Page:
Where an apparatus of this invention is stated or described as comprising, including, containing, having, being composed of or being constituted by certain components, it is to be understood, unless the statement or description explicitly provides to the contrary, that one or more components other than those explicitly stated or described may be present in the apparatus. In an alternative embodiment, however, the apparatus of this invention may be stated or described as consisting essentially of certain components, in which embodiment components that would materially alter the principle of operation or the distinguishing characteristics of the apparatus would not be present therein. In a further alternative embodiment, the apparatus of this invention may be stated or described as consisting of certain components, in which embodiment components other than those as stated would not be present therein.

Where the indefinite article “a” or “an” is used with respect to a statement or description of the presence of a component in an apparatus of this invention, it is to be understood, unless the statement or description explicitly provides to the contrary, that the use of such indefinite article does not limit the presence of the component in the apparatus to one in number.

The term “alkyl” as employed herein includes both straight and branched chain radicals, for example methyl, ethyl, propyl, isopropyl, butyl, t-butyl, isobutyl, pentyl, hexyl, isohexyl, heptyl, 4,4-dimethylpentyl, octyl, 2,2,4-trimethylpentyl, nonyl, decyl, undecyl, dodecyl, the various branched chain isomers thereof. The chain may be linear or cyclic, saturated or unsaturated, containing, for example, double and triple bonds. The alkyl chain may be interrupted or substituted with, for example, one or more halogen, oxygen, hydroxy, silyl, amino, or other acceptable substituents.

The term “acyl” as used herein refers to carbonyl groups of the formula—COR wherein R may be any suitable substituent such as, for example, alkyl, aryl, aralkyl, halogen; substituted or unsubstituted thiol; unsubstituted or substituted amino, unsubstituted or substituted oxygen, hydroxy, or hydrogen.

The term “aryl” as employed herein refers to monocyclic, bicyclic or tricyclic aromatic groups containing from 6 to 14 carbons in the ring portion, such as phenyl, naphthyl, substituted phenyl, or substituted naphthyl, wherein the substituent on either the phenyl or naphthyl may be for example C1-4 alkyl, halogen, C1-4 alkoxy, hydroxy or nitro.

The term “aralkyl” as used herein refers to alkyl groups as discussed above having an aryl substituent, such as benzyl, p-nitrobenzyl, phenylethyl, diphenylmethyl, and triphenylmethyl.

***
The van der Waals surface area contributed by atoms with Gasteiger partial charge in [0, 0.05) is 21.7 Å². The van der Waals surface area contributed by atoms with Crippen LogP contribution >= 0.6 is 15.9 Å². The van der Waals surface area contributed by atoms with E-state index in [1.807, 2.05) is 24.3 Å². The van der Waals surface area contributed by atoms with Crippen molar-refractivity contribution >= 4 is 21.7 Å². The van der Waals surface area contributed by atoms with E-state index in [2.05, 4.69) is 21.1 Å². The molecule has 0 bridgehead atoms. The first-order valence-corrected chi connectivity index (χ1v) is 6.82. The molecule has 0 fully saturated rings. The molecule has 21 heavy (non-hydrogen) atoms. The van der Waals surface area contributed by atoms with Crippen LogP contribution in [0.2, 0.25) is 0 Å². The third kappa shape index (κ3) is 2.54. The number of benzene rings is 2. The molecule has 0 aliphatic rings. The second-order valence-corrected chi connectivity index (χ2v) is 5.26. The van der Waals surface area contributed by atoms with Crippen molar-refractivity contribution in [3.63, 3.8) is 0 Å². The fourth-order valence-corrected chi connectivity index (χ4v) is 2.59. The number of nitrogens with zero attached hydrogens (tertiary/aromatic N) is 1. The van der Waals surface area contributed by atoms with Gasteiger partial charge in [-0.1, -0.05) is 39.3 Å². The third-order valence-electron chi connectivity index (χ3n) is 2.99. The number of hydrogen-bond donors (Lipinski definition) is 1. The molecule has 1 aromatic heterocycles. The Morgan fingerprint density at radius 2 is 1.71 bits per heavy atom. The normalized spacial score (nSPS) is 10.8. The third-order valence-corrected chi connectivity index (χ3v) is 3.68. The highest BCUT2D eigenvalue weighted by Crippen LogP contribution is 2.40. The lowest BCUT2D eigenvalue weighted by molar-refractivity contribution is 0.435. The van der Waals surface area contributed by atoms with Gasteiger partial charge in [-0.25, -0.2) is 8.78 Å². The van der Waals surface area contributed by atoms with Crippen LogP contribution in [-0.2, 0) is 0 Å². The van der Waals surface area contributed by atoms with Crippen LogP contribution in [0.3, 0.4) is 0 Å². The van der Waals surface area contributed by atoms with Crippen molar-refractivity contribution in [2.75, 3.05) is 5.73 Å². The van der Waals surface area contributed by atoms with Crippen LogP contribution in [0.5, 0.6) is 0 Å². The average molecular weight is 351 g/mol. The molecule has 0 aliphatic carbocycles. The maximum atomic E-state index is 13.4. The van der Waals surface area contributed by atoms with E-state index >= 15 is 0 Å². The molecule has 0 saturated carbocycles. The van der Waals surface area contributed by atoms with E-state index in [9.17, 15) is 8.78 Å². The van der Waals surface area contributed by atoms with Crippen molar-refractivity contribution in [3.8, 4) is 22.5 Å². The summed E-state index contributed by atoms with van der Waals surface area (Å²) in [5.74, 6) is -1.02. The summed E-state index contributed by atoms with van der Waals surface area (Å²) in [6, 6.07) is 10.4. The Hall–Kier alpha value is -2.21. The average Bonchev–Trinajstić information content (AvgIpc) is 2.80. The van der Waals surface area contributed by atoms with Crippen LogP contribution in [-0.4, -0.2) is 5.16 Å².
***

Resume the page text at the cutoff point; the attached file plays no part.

The term “aromatic or non-aromatic ring” as used herein includes 5-8 membered aromatic and non-aromatic rings uninterrupted or interrupted with one or more heteroatom, for example O, S, SO, SO 2, and N, or the ring may be unsubstituted or substituted with, for example, halogen, alkyl, acyl, hydroxy, aryl, and amino, said heteroatom and substituent may also be substituted with, for example, alkyl, acyl, aryl, or aralkyl.

The term “linear or cyclic” when used herein includes, for example, a linear chain which may optionally be interrupted by an aromatic or non-aromatic ring. Cyclic chain includes, for example, an aromatic or non-aromatic ring which may be connected to, for example, a carbon chain which either precedes or follows the ring.

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Referenced by
Citing PatentFiling datePublication dateApplicantTitle
US8039681Aug 17, 2005Oct 18, 2011E. I. Du Pont De Nemours And CompanyFunctionalized carbon materials
US8569389Dec 29, 2010Oct 29, 2013Industrial Technology Research InstituteOrganic/inorganic hybrid composite proton exchange membrane
WO2008012634A2 *Jul 20, 2007Jan 31, 2008Toyota Motor Co LtdMembrane electrode assembly for fuel cell, and fuel cell
Classifications
U.S. Classification429/483, 521/27, 423/445.00B, 252/62.2, 429/524, 429/535, 429/492, 429/494, 429/516
International ClassificationH01M8/10, C01B31/00, C08J5/20
Cooperative ClassificationH01M8/0291, H01M8/1048, H01M8/1023, H01M8/1039, H01M4/8605, H01M4/92, C01B31/0206, C01B31/0213, C07C23/46, C08J5/2237, B82Y40/00, Y02E60/521, B82Y30/00, H01M2004/8684, C08K5/02, H01M4/925, C08J2327/12, H01M8/1004, H01M2300/0082, H01M4/921
European ClassificationB82Y30/00, C01B31/02B2, H01M8/10E2B2, H01M8/10E2F4B, H01M8/10E2D, C07C23/46, H01M4/92S, B82Y40/00, H01M8/10B2, H01M4/92B, H01M8/02E2, C01B31/02B, H01M4/86B, C08J5/22B2B1, C08K5/02
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Free format text: ASSIGNMENT OF ASSIGNORS INTEREST;ASSIGNORS:KRUSIC, PAUL J.;YANG, ZHEN-YU;LU, HELEN S. M.;REEL/FRAME:017069/0566;SIGNING DATES FROM 20050922 TO 20051013